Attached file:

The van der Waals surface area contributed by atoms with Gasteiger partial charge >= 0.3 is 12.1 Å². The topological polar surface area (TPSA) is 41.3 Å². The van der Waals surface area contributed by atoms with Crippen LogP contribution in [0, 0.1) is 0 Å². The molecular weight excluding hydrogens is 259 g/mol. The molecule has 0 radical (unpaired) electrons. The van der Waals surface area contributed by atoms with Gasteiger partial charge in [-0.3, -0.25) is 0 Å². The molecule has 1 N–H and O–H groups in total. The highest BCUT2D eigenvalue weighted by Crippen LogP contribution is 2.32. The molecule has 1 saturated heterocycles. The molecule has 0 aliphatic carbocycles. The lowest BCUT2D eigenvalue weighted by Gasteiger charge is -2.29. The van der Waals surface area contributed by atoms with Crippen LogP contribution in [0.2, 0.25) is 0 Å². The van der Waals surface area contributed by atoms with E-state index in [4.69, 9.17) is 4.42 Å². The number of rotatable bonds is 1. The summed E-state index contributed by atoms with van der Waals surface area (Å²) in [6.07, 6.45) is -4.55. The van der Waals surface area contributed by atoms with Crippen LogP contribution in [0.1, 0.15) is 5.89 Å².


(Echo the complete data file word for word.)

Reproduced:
The van der Waals surface area contributed by atoms with Gasteiger partial charge >= 0.3 is 12.1 Å². The topological polar surface area (TPSA) is 41.3 Å². The van der Waals surface area contributed by atoms with Crippen LogP contribution in [0, 0.1) is 0 Å². The molecular weight excluding hydrogens is 259 g/mol. The molecule has 0 radical (unpaired) electrons. The van der Waals surface area contributed by atoms with Gasteiger partial charge in [-0.3, -0.25) is 0 Å². The molecule has 1 N–H and O–H groups in total. The highest BCUT2D eigenvalue weighted by Crippen LogP contribution is 2.32. The molecule has 1 saturated heterocycles. The molecule has 0 aliphatic carbocycles. The lowest BCUT2D eigenvalue weighted by Gasteiger charge is -2.29. The van der Waals surface area contributed by atoms with Crippen LogP contribution in [0.2, 0.25) is 0 Å². The van der Waals surface area contributed by atoms with E-state index in [4.69, 9.17) is 4.42 Å². The number of rotatable bonds is 1. The summed E-state index contributed by atoms with van der Waals surface area (Å²) in [6.07, 6.45) is -4.55. The van der Waals surface area contributed by atoms with Crippen LogP contribution in [0.1, 0.15) is 5.89 Å².